Wilton’s Music Hall
Reviewed – 6th June 2022
“Gethin Alderman relishes the opportunity to show off his versatile speaking voice”
This ingenious new play by Rachel Garnet takes on the theme of love but rather than offer up the age-old story of Romeo and Juliet’s star-crossed lovers it runs with the what-if possibility that Romeo’s friend Mercutio and his deadly enemy Tybalt should be struck by the same love arrow. We are given not a new version of R&J but a parallel story, a tale that is there but not explored in Shakespeare’s play. In so doing, we also get a fascinating origin story for Tybalt.
The production looks and sounds Shakespearean. A simple wooden stage (Set & Costume Designer Ruari Murchison) with a central double door and doors on the left and right provide a perfect symmetry and the opportunity for quick and versatile entrances and exits. Garnet’s text incorporates lines from the original alongside her own – drawing audience laughs and sighs of appreciation when recognised – and she deserves huge plaudits that this interpolation doesn’t sound contrived. The cast of three are dressed in doublets and hose with simple accoutrements where required and obligatory rapiers at their sides.
The Player (Gethin Alderman) sets the scene, immediately breaking the fourth wall with knowing looks to the audience and gentle clowning. He will continue to do this during scene changes to remind us we are watching just the telling of a story. He is joined by Mercutio (Connor Delves) and Tybalt (Tommy Sim’aan) for a rousing three-part harmony rendition of the Scottish folk song Twa Corbies and we know our evening is in safe hands.
Philip Wilson’s masterly direction has the three actors skipping light-footedly around the stage and only towards the very end of the piece does their pace and intensity begin to wane. Gethin Alderman relishes the opportunity to show off his versatile speaking voice in the many multi-roles he fulfils: a touch of Prince Charles about Lord Capulet, a smattering of Scottish for the Friar, a bit twee for Paris, and an aggressive Londoner for the beggar Salvatore. The largest laugh of the evening is brought about by his coy falsetto for an appearance of Juliet herself.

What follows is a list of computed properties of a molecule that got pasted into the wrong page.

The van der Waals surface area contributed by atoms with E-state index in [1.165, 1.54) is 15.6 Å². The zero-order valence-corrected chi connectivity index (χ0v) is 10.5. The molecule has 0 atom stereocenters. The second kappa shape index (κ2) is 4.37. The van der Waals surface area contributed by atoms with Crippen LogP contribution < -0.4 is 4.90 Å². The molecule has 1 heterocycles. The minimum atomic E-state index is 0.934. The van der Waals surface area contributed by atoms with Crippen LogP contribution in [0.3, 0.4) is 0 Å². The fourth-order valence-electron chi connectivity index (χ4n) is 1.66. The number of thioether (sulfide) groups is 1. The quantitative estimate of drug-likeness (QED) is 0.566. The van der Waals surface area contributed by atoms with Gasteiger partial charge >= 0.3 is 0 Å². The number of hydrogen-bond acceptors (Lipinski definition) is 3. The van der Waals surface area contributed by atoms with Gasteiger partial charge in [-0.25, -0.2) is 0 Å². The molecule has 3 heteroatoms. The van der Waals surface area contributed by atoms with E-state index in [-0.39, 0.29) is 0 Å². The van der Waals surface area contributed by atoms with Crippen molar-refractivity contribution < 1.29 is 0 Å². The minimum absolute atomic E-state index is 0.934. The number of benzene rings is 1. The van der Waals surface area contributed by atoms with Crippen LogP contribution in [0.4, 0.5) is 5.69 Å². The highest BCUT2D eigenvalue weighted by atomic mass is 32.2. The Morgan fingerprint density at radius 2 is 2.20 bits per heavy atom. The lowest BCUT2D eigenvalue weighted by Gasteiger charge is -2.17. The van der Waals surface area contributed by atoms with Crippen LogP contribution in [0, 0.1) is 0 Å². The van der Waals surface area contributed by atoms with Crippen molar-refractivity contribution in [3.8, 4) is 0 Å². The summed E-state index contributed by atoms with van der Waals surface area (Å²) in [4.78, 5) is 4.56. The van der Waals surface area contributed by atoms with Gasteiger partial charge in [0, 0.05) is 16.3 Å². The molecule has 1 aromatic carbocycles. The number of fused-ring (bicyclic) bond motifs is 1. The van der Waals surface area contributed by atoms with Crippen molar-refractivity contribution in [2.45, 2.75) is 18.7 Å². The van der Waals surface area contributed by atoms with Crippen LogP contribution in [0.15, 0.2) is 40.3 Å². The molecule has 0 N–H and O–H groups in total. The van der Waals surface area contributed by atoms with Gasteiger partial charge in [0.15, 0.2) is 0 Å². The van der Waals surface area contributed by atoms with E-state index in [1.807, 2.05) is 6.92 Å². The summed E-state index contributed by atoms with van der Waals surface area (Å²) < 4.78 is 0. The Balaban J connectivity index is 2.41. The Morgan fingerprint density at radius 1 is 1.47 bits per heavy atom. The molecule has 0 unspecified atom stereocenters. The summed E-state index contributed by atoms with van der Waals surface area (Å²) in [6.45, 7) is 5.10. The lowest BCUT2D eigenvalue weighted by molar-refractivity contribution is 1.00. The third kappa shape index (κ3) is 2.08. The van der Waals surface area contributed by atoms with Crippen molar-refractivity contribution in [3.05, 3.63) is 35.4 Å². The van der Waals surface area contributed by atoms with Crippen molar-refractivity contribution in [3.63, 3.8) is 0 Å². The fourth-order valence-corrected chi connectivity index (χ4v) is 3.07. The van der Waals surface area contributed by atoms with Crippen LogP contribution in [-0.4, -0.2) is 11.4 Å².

The role of the Player ties everything together around the main scenes between the two fateful lovers. Tommy Sim’aan’s war-mongering Tybalt undergoes the biggest journey. Beginning with macho posturing and showing off his fearsome sword play, we hear that maintaining his aggressive reputation is to secure his position within the house of Capulet. It takes a surprising kiss to throw him off guard and we share his confusion as Sim’aan drops the posturing façade and brings his voice down to a velvet undertone. The power of the kiss brings out the Prince of Cat’s inner kitten and has the strength to potentially end a conflict.
That kiss has come from the wastrel Mercutio as a means to distract Tybalt from seeing and therefore fighting with Romeo (another role for The Player). In a dashing red doublet, Delves plays the wine-happy party animal just on the right side of camp. Mercutio is out for a good time and to live for today until that kiss changes his life too.
The occasional song to the strumming of a mandolin lightens the mood as Tybalt and Mercutio strive to find a future. The three actors work superbly together – there is no weak link. Garnet’s poetry is clearly projected and there is no holding back during the raunchy bits either.
Not since Tom Stoppard’s exploration of Rosencrantz and Guildenstern has there been such an audacious rewrite of Shakespearean off-stage antics.
Reviewed by Phillip Money
Photography by Pamela Raith
Wilton’s Music Hall until 25th June
Previously reviewed at this venue: